In contrast to the Canadian approach to embedded commissions, some stateside governments are taking the SEC to task for failing to implement a fiduciary duty for brokers.
With a regulatory track record that includes the CRM2 requirement to disclose trailing commissions, not total costs, and a failure to introduce a fiduciary standard, Canada’s industry regulation is “shamefully behind,” Pereira says, and doesn’t truly put clients first.
In response to a majority of comments on the proposals, the CSA added a “materiality” threshold regarding conflicts of interest, so that only material conflicts must be identified and addressed.
“The commenters argued that having to identify and address non-material conflicts would impose a significant burden on registrants without providing corresponding investor protection or benefits,” CSA says in its notice of the amendments.
Materiality adds a tangible aspect in identifying conflicts, says Christina Mackinnon, an associate at Torys in Toronto. Material conflicts potentially involve a power imbalance, informational asymmetry, or an investment decision that disadvantages a client, she says, and material conflicts could differ among firms depending on firm structure.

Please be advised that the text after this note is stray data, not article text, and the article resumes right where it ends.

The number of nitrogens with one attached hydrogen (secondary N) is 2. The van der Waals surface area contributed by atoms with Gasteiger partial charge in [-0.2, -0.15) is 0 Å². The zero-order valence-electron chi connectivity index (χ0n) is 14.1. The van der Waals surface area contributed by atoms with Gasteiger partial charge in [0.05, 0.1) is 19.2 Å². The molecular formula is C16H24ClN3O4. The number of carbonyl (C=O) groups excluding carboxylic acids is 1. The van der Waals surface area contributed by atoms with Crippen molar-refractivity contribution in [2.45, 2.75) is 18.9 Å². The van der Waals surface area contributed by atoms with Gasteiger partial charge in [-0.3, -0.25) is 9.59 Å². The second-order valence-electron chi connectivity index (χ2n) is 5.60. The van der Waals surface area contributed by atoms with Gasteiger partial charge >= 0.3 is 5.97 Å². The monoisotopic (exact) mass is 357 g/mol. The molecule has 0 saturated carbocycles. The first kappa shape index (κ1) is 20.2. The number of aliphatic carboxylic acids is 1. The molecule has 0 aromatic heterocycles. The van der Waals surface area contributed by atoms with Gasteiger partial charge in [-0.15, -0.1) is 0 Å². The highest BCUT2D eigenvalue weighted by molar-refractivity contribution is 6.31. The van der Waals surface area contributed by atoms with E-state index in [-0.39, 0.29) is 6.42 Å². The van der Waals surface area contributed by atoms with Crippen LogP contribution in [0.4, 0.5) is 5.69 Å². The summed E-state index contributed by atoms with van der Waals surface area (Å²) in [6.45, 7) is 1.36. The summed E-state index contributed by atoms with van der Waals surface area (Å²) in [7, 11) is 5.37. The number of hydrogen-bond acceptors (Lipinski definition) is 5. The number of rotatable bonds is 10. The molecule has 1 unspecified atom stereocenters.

One material conflict cited by the CSA in its notice is receiving embedded commissions. Still, the regulators say advisors and firms can offer funds with embedded commissions if they can demonstrate that the recommendation is based on the security’s quality without influence from any third-party compensation.
Recommending products with embedded commissions is “possible but not advisable,” Mackinnon says. Advisors would have to show how the recommendation puts the client’s interest first, which might be challenging when there are other comparable products that could be recommended. “It makes the advisor’s life more difficult,” she says.